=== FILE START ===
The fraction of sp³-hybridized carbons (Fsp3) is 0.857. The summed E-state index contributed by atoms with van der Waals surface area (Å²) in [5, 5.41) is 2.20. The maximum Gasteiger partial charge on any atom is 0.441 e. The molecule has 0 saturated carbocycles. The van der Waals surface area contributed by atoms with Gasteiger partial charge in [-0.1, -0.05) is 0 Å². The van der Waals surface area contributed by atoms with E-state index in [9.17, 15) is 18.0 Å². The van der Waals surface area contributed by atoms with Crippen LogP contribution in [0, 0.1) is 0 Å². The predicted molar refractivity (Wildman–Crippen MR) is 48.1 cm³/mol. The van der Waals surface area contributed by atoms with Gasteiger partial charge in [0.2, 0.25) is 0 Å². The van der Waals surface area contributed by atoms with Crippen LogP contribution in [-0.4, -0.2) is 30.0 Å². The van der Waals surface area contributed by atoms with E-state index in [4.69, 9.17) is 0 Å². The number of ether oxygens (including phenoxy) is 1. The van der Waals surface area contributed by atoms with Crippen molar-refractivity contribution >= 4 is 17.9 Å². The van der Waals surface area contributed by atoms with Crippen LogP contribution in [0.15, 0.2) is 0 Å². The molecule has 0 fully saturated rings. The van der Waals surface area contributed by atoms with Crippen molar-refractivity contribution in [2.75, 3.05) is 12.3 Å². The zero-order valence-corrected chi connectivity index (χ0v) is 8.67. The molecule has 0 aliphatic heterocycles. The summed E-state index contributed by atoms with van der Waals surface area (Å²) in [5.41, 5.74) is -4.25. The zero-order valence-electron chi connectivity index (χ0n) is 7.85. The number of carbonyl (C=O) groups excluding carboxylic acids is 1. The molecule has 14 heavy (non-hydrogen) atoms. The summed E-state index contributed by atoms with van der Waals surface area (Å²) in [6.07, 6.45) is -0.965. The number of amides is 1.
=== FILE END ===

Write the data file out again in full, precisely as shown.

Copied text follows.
The fraction of sp³-hybridized carbons (Fsp3) is 0.857. The summed E-state index contributed by atoms with van der Waals surface area (Å²) in [5, 5.41) is 2.20. The maximum Gasteiger partial charge on any atom is 0.441 e. The molecule has 0 saturated carbocycles. The van der Waals surface area contributed by atoms with Gasteiger partial charge in [-0.1, -0.05) is 0 Å². The van der Waals surface area contributed by atoms with E-state index in [9.17, 15) is 18.0 Å². The van der Waals surface area contributed by atoms with Crippen LogP contribution in [0, 0.1) is 0 Å². The predicted molar refractivity (Wildman–Crippen MR) is 48.1 cm³/mol. The van der Waals surface area contributed by atoms with Gasteiger partial charge in [0.2, 0.25) is 0 Å². The van der Waals surface area contributed by atoms with Crippen LogP contribution in [-0.4, -0.2) is 30.0 Å². The van der Waals surface area contributed by atoms with E-state index in [4.69, 9.17) is 0 Å². The number of ether oxygens (including phenoxy) is 1. The van der Waals surface area contributed by atoms with Crippen molar-refractivity contribution >= 4 is 17.9 Å². The van der Waals surface area contributed by atoms with Crippen LogP contribution in [0.15, 0.2) is 0 Å². The molecule has 0 fully saturated rings. The van der Waals surface area contributed by atoms with Crippen molar-refractivity contribution in [2.75, 3.05) is 12.3 Å². The zero-order valence-corrected chi connectivity index (χ0v) is 8.67. The molecule has 0 aliphatic heterocycles. The summed E-state index contributed by atoms with van der Waals surface area (Å²) in [5.41, 5.74) is -4.25. The zero-order valence-electron chi connectivity index (χ0n) is 7.85. The number of carbonyl (C=O) groups excluding carboxylic acids is 1. The molecule has 14 heavy (non-hydrogen) atoms. The summed E-state index contributed by atoms with van der Waals surface area (Å²) in [6.07, 6.45) is -0.965. The number of amides is 1.